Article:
Reductions in commuting mobility predict geographic differences in SARS-CoV-2 prevalence in New York City
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CitationKissler, Stephen M., Nishant Kishore, Malavika Prabhu, Dena Goffman, Yaakov Beilin, et al. Reductions in commuting mobility predict geographic differences in SARS-CoV-2 prevalence in New York City (2020).
AbstractImportance: New York City is the epicenter of the SARS-CoV-2 pandemic in the United States. Mortality and hospitalizations have differed substantially between different neighborhoods. Mitigation efforts in the coming months will require knowing the extent of geographic variation in SARS-CoV-2 prevalence and understanding the drivers of these differences.
Objective: To estimate the prevalence of SARS-CoV-2 infection by New York City borough between March 22nd and May 3rd, 2020, and to associate variation in prevalence with antecedent reductions in mobility, defined as aggregated daily physical movements into and out of each borough.
Design: Observational study of universal SARS-CoV-2 test results obtained from women hospitalized for delivery.
Setting: Four New York-Presbyterian hospital campuses and two Mount Sinai hospital campuses in New York City.
Participants: 1,746 women with New York City ZIP codes hospitalized for delivery.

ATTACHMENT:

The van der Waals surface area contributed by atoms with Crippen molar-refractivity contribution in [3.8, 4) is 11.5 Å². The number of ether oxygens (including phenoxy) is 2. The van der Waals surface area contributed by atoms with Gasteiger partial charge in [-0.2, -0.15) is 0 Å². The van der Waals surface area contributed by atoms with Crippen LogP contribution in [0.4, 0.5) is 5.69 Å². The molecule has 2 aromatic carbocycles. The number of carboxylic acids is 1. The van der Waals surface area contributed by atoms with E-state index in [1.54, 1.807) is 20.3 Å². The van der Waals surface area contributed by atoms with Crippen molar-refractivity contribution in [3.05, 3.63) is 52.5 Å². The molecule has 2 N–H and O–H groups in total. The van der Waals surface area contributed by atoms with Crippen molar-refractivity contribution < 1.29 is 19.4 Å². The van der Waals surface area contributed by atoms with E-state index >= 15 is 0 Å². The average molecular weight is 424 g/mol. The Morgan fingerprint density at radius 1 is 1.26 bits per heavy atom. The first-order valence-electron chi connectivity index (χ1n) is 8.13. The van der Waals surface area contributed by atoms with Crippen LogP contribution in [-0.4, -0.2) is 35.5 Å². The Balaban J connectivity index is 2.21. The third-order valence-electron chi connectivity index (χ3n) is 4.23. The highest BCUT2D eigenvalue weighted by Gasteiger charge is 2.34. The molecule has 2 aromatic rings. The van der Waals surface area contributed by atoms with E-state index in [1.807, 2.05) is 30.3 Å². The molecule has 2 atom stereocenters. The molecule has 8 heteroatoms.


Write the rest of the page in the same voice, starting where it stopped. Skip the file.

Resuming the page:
Exposures: Infection with SARS-CoV-2.
Main outcomes: Population prevalence of SARS-CoV-2 by borough and correlation with the reduction in daily commuting-style movements into and out of each borough.
Results: The estimated population prevalence of SARS-CoV-2 ranged from 11.3% (95% credible interval 8.9%, 13.9%) in Manhattan to 26.0% (95% credible interval 15.3%, 38.9%) in South Queens, with an estimated city-wide prevalence of 15.6% (95% credible interval 13.9%, 17.4%). The peak city-wide prevalence was during the week of March 30th, though temporal trends in prevalence varied substantially between boroughs. Population revalence was lowest in boroughs with the greatest reductions in morning commutes out of and evening commutes into the borough (Pearson R = –0.88, 95% credible interval –0.52, –0.99).
Conclusions and relevance: Reductions in between-borough mobility predict geographic differences in the prevalence of SARS-CoV-2 infection in New York City. Large parts of the city may remain at risk for substantial SARS-CoV-2 outbreaks. Widespread testing should be conducted to identify geographic disparities in prevalence and assess the risk of future outbreaks.
Citable link to this pagehttp://nrs.harvard.edu/urn-3:HUL.InstRepos:42665370
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